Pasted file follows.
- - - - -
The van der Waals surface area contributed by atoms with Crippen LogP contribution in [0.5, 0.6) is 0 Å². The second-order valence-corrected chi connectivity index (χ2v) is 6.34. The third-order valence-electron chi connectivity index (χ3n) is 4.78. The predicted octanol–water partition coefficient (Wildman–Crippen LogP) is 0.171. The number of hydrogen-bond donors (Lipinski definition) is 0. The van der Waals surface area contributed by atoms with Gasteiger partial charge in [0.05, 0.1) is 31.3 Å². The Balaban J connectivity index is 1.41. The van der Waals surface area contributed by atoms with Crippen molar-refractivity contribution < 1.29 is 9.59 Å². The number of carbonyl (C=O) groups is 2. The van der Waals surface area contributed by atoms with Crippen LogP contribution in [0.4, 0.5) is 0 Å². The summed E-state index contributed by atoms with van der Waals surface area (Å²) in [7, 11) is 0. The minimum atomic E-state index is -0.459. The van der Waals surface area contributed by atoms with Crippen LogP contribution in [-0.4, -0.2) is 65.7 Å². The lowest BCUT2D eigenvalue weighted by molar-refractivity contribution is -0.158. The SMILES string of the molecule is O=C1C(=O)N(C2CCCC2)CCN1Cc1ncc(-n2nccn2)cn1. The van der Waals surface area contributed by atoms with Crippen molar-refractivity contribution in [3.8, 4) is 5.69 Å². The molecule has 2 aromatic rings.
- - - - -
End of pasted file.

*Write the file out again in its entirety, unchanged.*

The van der Waals surface area contributed by atoms with Crippen LogP contribution in [0.5, 0.6) is 0 Å². The second-order valence-corrected chi connectivity index (χ2v) is 6.34. The third-order valence-electron chi connectivity index (χ3n) is 4.78. The predicted octanol–water partition coefficient (Wildman–Crippen LogP) is 0.171. The number of hydrogen-bond donors (Lipinski definition) is 0. The van der Waals surface area contributed by atoms with Gasteiger partial charge in [0.05, 0.1) is 31.3 Å². The Balaban J connectivity index is 1.41. The van der Waals surface area contributed by atoms with Crippen molar-refractivity contribution < 1.29 is 9.59 Å². The number of carbonyl (C=O) groups is 2. The van der Waals surface area contributed by atoms with Crippen LogP contribution in [0.4, 0.5) is 0 Å². The summed E-state index contributed by atoms with van der Waals surface area (Å²) in [7, 11) is 0. The minimum atomic E-state index is -0.459. The van der Waals surface area contributed by atoms with Crippen LogP contribution in [-0.4, -0.2) is 65.7 Å². The lowest BCUT2D eigenvalue weighted by molar-refractivity contribution is -0.158. The SMILES string of the molecule is O=C1C(=O)N(C2CCCC2)CCN1Cc1ncc(-n2nccn2)cn1. The van der Waals surface area contributed by atoms with Crippen molar-refractivity contribution in [3.8, 4) is 5.69 Å². The molecule has 2 aromatic rings.